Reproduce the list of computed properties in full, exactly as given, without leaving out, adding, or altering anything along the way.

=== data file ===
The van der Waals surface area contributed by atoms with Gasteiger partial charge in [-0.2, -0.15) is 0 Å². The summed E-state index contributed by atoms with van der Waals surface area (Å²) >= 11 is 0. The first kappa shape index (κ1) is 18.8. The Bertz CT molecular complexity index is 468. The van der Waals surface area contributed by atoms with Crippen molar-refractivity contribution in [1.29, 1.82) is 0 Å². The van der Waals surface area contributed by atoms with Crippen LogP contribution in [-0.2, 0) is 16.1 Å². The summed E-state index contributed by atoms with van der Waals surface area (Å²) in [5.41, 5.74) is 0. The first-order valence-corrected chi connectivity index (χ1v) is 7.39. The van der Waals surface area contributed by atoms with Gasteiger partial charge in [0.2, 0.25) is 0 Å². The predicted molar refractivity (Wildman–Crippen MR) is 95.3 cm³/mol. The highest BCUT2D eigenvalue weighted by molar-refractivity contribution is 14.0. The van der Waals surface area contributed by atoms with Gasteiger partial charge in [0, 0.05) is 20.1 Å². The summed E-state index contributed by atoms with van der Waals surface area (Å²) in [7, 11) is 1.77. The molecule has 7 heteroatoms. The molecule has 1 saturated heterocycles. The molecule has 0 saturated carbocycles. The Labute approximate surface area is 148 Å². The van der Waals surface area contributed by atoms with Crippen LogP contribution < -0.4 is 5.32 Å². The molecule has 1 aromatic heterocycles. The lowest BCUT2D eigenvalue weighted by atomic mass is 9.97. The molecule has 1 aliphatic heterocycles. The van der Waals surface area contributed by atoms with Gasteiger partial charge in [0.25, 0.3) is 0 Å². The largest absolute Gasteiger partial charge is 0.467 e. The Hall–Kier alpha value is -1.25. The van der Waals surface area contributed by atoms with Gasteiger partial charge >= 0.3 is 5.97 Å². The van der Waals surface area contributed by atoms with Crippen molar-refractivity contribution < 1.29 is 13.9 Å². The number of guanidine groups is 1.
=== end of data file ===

The van der Waals surface area contributed by atoms with Gasteiger partial charge in [-0.2, -0.15) is 0 Å². The summed E-state index contributed by atoms with van der Waals surface area (Å²) >= 11 is 0. The first kappa shape index (κ1) is 18.8. The Bertz CT molecular complexity index is 468. The van der Waals surface area contributed by atoms with Crippen molar-refractivity contribution in [1.29, 1.82) is 0 Å². The van der Waals surface area contributed by atoms with Crippen LogP contribution in [-0.2, 0) is 16.1 Å². The summed E-state index contributed by atoms with van der Waals surface area (Å²) in [5.41, 5.74) is 0. The first-order valence-corrected chi connectivity index (χ1v) is 7.39. The van der Waals surface area contributed by atoms with Gasteiger partial charge in [0.2, 0.25) is 0 Å². The predicted molar refractivity (Wildman–Crippen MR) is 95.3 cm³/mol. The highest BCUT2D eigenvalue weighted by molar-refractivity contribution is 14.0. The van der Waals surface area contributed by atoms with Gasteiger partial charge in [0, 0.05) is 20.1 Å². The summed E-state index contributed by atoms with van der Waals surface area (Å²) in [7, 11) is 1.77. The molecule has 7 heteroatoms. The molecule has 1 saturated heterocycles. The molecule has 0 saturated carbocycles. The Labute approximate surface area is 148 Å². The van der Waals surface area contributed by atoms with Crippen LogP contribution < -0.4 is 5.32 Å². The molecule has 1 aromatic heterocycles. The lowest BCUT2D eigenvalue weighted by atomic mass is 9.97. The molecule has 1 aliphatic heterocycles. The van der Waals surface area contributed by atoms with Gasteiger partial charge in [0.25, 0.3) is 0 Å². The largest absolute Gasteiger partial charge is 0.467 e. The Hall–Kier alpha value is -1.25. The van der Waals surface area contributed by atoms with Gasteiger partial charge >= 0.3 is 5.97 Å². The van der Waals surface area contributed by atoms with Crippen molar-refractivity contribution < 1.29 is 13.9 Å². The number of guanidine groups is 1.